Introducing Legal Method When Teaching Stakeholder Theory: Enhancing the Understanding of Stakeholder Expectations in Relation to Human Rights and CSR Reporting

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    Governments are particularly salient stakeholders for business ethics. They act on societal needs and social expectations, and have the political and legal powers to restrict or expand the economic freedoms of business as well as the legitimacy and often urgency to do so. We draw on two examples: the Business & Human Rights regime from a UN Global Compact perspective; and mandatory CSR reporting. Supplying integrated teaching notes and generalising on the examples, we explain how legal method may help students of business ethics, organisation and management – future managers – in their analysis of governments as stakeholders and their interests that drive expectations on firms. With a focus on analysis for responding adequately to stakeholder concerns, this article contributes to the emerging literature recognising the relevance of public regulation for CSR. More specifically, we contribute to the business ethics literature by explaining how legal method complements stakeholder theory for organisational practice.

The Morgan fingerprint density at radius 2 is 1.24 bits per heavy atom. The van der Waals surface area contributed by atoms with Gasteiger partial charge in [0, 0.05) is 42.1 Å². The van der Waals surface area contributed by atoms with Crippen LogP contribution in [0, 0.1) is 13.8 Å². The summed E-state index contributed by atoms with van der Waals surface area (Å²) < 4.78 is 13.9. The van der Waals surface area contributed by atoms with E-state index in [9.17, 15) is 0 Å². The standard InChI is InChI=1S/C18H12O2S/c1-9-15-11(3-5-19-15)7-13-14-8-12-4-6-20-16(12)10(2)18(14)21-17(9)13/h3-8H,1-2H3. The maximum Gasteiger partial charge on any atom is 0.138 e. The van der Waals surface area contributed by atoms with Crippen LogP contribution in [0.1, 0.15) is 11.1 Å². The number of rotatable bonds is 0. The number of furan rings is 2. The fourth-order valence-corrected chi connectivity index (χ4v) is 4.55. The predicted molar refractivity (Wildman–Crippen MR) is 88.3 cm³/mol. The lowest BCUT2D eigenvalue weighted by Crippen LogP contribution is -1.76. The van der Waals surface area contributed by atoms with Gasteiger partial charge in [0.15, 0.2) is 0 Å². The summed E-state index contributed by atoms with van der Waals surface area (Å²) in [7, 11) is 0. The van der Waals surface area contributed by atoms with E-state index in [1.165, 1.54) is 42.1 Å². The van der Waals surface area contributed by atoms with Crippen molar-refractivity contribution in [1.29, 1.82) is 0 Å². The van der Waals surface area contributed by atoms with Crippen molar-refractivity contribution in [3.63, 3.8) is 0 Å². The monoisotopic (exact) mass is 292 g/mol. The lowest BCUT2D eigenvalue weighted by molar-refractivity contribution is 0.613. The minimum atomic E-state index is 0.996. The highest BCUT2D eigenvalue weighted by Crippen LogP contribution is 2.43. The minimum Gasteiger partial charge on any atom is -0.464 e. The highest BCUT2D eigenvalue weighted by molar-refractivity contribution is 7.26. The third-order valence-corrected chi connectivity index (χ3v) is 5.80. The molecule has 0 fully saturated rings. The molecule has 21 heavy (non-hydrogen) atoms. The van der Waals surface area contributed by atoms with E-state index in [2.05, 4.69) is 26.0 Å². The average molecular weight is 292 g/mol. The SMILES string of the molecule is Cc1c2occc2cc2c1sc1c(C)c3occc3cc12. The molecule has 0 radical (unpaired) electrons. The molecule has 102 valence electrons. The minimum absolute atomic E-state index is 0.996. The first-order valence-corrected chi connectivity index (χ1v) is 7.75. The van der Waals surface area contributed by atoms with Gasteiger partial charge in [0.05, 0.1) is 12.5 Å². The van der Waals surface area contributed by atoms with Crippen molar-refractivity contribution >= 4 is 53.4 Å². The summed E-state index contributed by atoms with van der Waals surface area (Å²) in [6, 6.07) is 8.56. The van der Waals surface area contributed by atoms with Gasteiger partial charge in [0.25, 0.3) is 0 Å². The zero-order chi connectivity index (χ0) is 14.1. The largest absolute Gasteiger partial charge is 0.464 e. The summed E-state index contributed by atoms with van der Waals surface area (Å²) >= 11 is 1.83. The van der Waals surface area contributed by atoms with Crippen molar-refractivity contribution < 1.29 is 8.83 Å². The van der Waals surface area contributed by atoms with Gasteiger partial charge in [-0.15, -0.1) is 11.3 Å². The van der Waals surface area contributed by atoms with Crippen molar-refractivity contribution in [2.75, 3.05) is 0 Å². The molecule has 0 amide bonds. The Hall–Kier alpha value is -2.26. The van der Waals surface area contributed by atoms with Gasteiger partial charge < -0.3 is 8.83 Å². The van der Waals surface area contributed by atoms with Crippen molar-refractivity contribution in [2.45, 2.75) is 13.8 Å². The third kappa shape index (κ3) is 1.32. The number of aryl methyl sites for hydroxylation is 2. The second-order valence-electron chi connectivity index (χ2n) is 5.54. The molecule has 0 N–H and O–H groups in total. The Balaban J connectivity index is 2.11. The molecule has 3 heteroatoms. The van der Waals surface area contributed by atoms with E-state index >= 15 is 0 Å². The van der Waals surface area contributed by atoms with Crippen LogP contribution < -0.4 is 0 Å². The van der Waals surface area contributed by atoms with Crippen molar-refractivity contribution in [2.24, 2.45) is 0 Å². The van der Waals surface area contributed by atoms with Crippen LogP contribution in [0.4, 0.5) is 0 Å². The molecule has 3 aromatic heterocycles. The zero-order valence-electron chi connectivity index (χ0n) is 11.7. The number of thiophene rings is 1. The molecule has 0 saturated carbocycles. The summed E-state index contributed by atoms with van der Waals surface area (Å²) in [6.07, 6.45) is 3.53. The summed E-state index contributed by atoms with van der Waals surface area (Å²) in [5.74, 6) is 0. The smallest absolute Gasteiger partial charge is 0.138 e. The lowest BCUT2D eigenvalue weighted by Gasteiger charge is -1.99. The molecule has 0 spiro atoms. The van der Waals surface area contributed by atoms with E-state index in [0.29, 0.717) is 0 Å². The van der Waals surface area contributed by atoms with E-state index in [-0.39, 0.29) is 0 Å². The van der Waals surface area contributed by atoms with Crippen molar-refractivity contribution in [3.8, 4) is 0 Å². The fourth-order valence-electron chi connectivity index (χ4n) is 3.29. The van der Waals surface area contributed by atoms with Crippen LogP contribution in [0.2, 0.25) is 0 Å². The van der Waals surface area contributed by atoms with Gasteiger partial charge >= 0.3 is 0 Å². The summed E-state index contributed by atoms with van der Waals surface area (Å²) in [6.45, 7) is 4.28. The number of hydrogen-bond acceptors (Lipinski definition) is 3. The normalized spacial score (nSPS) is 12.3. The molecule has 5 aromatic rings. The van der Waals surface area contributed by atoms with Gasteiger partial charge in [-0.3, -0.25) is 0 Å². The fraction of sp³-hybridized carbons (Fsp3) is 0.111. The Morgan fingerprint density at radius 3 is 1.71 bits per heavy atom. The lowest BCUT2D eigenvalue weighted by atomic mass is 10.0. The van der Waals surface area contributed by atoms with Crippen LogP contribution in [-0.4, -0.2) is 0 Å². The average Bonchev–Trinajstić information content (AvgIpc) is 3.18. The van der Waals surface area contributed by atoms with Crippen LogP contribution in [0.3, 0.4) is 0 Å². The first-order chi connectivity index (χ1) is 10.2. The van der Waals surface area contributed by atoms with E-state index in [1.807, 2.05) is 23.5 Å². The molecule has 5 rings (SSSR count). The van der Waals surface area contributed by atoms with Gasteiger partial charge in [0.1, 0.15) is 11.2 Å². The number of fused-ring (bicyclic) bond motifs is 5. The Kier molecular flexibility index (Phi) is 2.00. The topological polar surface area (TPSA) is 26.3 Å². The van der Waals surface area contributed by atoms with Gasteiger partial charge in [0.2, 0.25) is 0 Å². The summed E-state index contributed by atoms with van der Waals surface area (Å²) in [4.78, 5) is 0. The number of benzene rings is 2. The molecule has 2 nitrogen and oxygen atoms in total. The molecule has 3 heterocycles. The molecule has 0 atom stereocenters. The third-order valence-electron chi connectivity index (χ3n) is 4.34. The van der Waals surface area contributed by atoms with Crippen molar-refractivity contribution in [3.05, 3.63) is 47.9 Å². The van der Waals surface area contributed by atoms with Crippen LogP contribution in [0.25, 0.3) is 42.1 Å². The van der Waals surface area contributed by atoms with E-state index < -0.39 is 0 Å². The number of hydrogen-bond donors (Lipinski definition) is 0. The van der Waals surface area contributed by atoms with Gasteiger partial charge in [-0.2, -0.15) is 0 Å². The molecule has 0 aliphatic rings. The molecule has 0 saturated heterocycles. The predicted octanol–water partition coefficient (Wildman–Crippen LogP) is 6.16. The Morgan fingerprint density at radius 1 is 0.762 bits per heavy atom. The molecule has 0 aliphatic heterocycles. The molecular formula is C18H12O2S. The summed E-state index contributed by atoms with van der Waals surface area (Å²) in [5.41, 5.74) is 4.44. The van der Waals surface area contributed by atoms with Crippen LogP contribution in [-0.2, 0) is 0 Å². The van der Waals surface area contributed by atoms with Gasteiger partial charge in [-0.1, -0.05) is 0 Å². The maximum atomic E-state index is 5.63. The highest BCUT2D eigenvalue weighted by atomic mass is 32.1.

Original languageEnglish
    JournalJournal of Business Ethics Education
    Issue numberSpecial Issue
    Pages (from-to)4-42
    Publication statusPublished - 2015


    • Business ethics
    • Business & human rights
    • Corporate Social Responsibility
    • Philosophy of law/jurisprudence/legal method
    • Non-financial accounting and disclosure
    • Public-private regulation
    • Public policy and the private sector
    • Stakeholder theory/stakeholder analysis

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